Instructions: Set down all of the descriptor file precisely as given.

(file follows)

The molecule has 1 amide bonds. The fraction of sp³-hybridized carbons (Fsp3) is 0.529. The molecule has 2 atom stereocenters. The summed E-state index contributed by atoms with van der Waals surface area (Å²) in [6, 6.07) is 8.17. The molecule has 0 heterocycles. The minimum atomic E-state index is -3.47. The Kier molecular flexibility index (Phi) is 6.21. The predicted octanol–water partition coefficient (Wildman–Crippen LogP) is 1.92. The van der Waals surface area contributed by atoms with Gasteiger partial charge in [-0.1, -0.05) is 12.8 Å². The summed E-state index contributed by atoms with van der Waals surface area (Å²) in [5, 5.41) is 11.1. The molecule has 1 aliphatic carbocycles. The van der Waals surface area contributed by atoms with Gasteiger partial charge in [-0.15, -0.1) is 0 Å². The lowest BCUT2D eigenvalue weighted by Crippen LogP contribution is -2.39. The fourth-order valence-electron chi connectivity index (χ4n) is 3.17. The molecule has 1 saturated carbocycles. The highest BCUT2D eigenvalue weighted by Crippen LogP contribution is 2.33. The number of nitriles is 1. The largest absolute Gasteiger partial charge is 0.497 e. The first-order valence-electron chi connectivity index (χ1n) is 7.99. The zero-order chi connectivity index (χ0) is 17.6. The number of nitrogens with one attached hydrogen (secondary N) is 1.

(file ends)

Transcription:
The molecule has 1 amide bonds. The fraction of sp³-hybridized carbons (Fsp3) is 0.529. The molecule has 2 atom stereocenters. The summed E-state index contributed by atoms with van der Waals surface area (Å²) in [6, 6.07) is 8.17. The molecule has 0 heterocycles. The minimum atomic E-state index is -3.47. The Kier molecular flexibility index (Phi) is 6.21. The predicted octanol–water partition coefficient (Wildman–Crippen LogP) is 1.92. The van der Waals surface area contributed by atoms with Gasteiger partial charge in [-0.1, -0.05) is 12.8 Å². The summed E-state index contributed by atoms with van der Waals surface area (Å²) in [5, 5.41) is 11.1. The molecule has 1 aliphatic carbocycles. The van der Waals surface area contributed by atoms with Gasteiger partial charge in [-0.15, -0.1) is 0 Å². The lowest BCUT2D eigenvalue weighted by Crippen LogP contribution is -2.39. The fourth-order valence-electron chi connectivity index (χ4n) is 3.17. The molecule has 1 saturated carbocycles. The highest BCUT2D eigenvalue weighted by Crippen LogP contribution is 2.33. The number of nitriles is 1. The largest absolute Gasteiger partial charge is 0.497 e. The first-order valence-electron chi connectivity index (χ1n) is 7.99. The zero-order chi connectivity index (χ0) is 17.6. The number of nitrogens with one attached hydrogen (secondary N) is 1.